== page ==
Well this was not the sort of film I expected, although I am not sure what I did expect. I will say now that the 3D on this film was really great, I mean when they were smoking it was just like you was in the room with them, with a cloud of smoke round you. So they did brilliantly with the 3D side.
I did enjoy the storyline of the film, it was based a lot round drugs, which I did not know to start so some people might not like this sort of film, but they made it funny and it made me want to keep watching it. I never thought I would laugh about some of the stuff that was on that film but I did. I would recommend this to anyone for at least a watch, but be warned some scenes some may find disturbing. But overall I found it a good film to watch.
Star - Harold & Kumar!
Genre - Comedy
Run Time - 90 minutes
Certificate - R18
Country - USA
Blockbuster Rental- £1.49 per night
Amazon -£8.64DVD (£12.00 Blue Ray)
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So the boys are back for their third installment, Harold (John Cho) and Kumar (Karl Penn) one of the most original comedy duos for many a year in Hollywood, back in shameless 3D style here. They are interesting and intelligent characters too; Penn currently working in The Whitehouse in The Office of Public Engagement for Obama's team whilst John Cho was originally a teacher in West Hollywood and a graduate of Berkley University. You can tell from their work they are smart guys on a mission to have fun with their ethnicity and highlight the subtle racism they suffer in America, not only Black and Latinos on the end of it. The fourth installment will be Harold & Kumar get 'Droned', not letting up on the tongue-in-cheek satire that makes their stuff that bit more enjoyable than anything else that's supposed to be funny in America. Cho, of course, plays Sulu in the new Star Trek movies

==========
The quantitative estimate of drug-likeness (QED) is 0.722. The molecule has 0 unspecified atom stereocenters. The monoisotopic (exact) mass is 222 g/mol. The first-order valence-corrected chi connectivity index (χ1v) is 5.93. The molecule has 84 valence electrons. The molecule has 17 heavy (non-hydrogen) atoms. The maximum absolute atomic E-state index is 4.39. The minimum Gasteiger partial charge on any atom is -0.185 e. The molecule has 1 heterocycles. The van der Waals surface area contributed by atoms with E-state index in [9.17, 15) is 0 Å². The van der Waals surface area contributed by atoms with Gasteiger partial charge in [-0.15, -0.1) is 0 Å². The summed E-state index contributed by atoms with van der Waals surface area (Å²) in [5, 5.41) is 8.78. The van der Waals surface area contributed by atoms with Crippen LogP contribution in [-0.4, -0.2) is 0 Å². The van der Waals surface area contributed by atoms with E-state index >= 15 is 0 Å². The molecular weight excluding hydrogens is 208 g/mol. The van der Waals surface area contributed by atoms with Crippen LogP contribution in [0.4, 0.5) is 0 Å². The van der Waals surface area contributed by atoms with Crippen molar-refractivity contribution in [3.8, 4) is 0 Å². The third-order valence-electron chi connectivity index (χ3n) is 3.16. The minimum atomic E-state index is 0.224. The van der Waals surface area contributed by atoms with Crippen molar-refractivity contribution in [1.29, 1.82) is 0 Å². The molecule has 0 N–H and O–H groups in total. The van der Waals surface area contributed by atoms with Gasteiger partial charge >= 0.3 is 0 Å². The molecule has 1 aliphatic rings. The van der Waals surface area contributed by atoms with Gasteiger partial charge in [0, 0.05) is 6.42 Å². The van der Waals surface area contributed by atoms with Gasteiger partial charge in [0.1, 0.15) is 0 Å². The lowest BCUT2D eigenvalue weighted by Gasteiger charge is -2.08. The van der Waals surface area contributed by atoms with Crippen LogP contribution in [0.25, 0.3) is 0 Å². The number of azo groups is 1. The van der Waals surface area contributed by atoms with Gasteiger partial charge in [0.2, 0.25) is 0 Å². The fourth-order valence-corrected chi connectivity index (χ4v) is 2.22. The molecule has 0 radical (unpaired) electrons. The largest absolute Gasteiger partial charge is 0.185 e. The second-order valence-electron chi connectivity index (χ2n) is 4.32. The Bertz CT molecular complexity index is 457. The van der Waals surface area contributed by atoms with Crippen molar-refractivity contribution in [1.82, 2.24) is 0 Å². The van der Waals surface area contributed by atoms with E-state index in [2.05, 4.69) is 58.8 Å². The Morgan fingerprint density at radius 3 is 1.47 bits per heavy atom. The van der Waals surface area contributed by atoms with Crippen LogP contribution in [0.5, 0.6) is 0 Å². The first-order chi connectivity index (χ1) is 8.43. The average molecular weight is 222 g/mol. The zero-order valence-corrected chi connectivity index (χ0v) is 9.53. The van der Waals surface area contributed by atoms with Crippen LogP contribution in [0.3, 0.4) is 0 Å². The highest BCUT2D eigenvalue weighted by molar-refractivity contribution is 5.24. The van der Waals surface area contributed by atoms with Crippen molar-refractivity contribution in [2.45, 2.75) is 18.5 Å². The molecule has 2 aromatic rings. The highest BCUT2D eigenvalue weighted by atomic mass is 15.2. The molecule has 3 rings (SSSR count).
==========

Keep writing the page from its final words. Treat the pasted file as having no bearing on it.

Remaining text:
John Cho as Harold Lee
Kal Penn as Kumar Patel
Neil Patrick Harris as "Neil Patrick Harris"
Danny Trejo as Mr. Perez
Danneel Harris as Vanessa Fanning
Elias Koteas as Sergei Katsov
Paula Garcés as Maria Perez-Lee
Thomas Lennon as Todd
Patton Oswalt as Larry Juston/Mall Santa
Eddie Kaye Thomas as Andy Rosenberg
David Krumholtz as Seth Goldstein
=== The Plot===
Harold (John Cho) has a great job and house and six years married to sexy Maria Perez-Lee
(Paula Garcés) from the previous two films. Harold wants to impress Maria's fearsome father (Danny Trejo), who has pitched up on Christmas Eve with most of the extended family. But dad is not happy with the plastic tree and has bought his own traditional Mexican fir, Harold offering to decorate it whilst the family goes to midnight mass with Maria. Harold is Korean after all and so not his God.